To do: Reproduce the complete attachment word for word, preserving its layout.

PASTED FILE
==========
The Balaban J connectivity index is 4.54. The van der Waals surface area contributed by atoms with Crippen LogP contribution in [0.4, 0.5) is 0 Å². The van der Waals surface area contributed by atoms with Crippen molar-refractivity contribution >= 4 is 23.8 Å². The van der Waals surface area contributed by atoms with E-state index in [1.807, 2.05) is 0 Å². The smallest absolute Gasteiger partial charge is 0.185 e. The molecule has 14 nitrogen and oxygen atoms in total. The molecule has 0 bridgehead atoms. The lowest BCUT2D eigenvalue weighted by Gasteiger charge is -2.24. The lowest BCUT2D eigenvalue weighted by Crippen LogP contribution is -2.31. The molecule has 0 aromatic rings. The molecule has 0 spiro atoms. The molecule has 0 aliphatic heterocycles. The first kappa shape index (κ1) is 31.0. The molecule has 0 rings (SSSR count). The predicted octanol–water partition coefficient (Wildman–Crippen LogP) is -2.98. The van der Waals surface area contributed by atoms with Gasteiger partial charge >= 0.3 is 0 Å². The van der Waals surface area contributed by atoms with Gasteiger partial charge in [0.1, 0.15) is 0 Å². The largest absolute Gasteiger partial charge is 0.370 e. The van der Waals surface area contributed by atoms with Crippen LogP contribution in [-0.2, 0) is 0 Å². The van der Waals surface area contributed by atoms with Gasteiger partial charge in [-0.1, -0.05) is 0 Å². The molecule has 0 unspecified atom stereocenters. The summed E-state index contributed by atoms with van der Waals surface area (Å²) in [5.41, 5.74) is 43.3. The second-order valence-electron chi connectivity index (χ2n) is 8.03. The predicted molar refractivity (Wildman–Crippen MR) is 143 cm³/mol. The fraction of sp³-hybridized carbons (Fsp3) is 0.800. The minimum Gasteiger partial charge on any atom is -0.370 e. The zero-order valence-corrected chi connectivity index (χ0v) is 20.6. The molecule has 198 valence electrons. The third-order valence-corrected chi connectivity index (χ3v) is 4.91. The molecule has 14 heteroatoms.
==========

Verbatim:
The Balaban J connectivity index is 4.54. The van der Waals surface area contributed by atoms with Crippen LogP contribution in [0.4, 0.5) is 0 Å². The van der Waals surface area contributed by atoms with Crippen molar-refractivity contribution >= 4 is 23.8 Å². The van der Waals surface area contributed by atoms with E-state index in [1.807, 2.05) is 0 Å². The smallest absolute Gasteiger partial charge is 0.185 e. The molecule has 14 nitrogen and oxygen atoms in total. The molecule has 0 bridgehead atoms. The lowest BCUT2D eigenvalue weighted by Gasteiger charge is -2.24. The lowest BCUT2D eigenvalue weighted by Crippen LogP contribution is -2.31. The molecule has 0 aromatic rings. The molecule has 0 spiro atoms. The molecule has 0 aliphatic heterocycles. The first kappa shape index (κ1) is 31.0. The molecule has 0 rings (SSSR count). The predicted octanol–water partition coefficient (Wildman–Crippen LogP) is -2.98. The van der Waals surface area contributed by atoms with Gasteiger partial charge >= 0.3 is 0 Å². The van der Waals surface area contributed by atoms with Gasteiger partial charge in [0.1, 0.15) is 0 Å². The largest absolute Gasteiger partial charge is 0.370 e. The van der Waals surface area contributed by atoms with Crippen LogP contribution in [-0.2, 0) is 0 Å². The van der Waals surface area contributed by atoms with Gasteiger partial charge in [-0.1, -0.05) is 0 Å². The molecule has 0 unspecified atom stereocenters. The summed E-state index contributed by atoms with van der Waals surface area (Å²) in [5.41, 5.74) is 43.3. The second-order valence-electron chi connectivity index (χ2n) is 8.03. The predicted molar refractivity (Wildman–Crippen MR) is 143 cm³/mol. The fraction of sp³-hybridized carbons (Fsp3) is 0.800. The minimum Gasteiger partial charge on any atom is -0.370 e. The zero-order valence-corrected chi connectivity index (χ0v) is 20.6. The molecule has 198 valence electrons. The third-order valence-corrected chi connectivity index (χ3v) is 4.91. The molecule has 14 heteroatoms.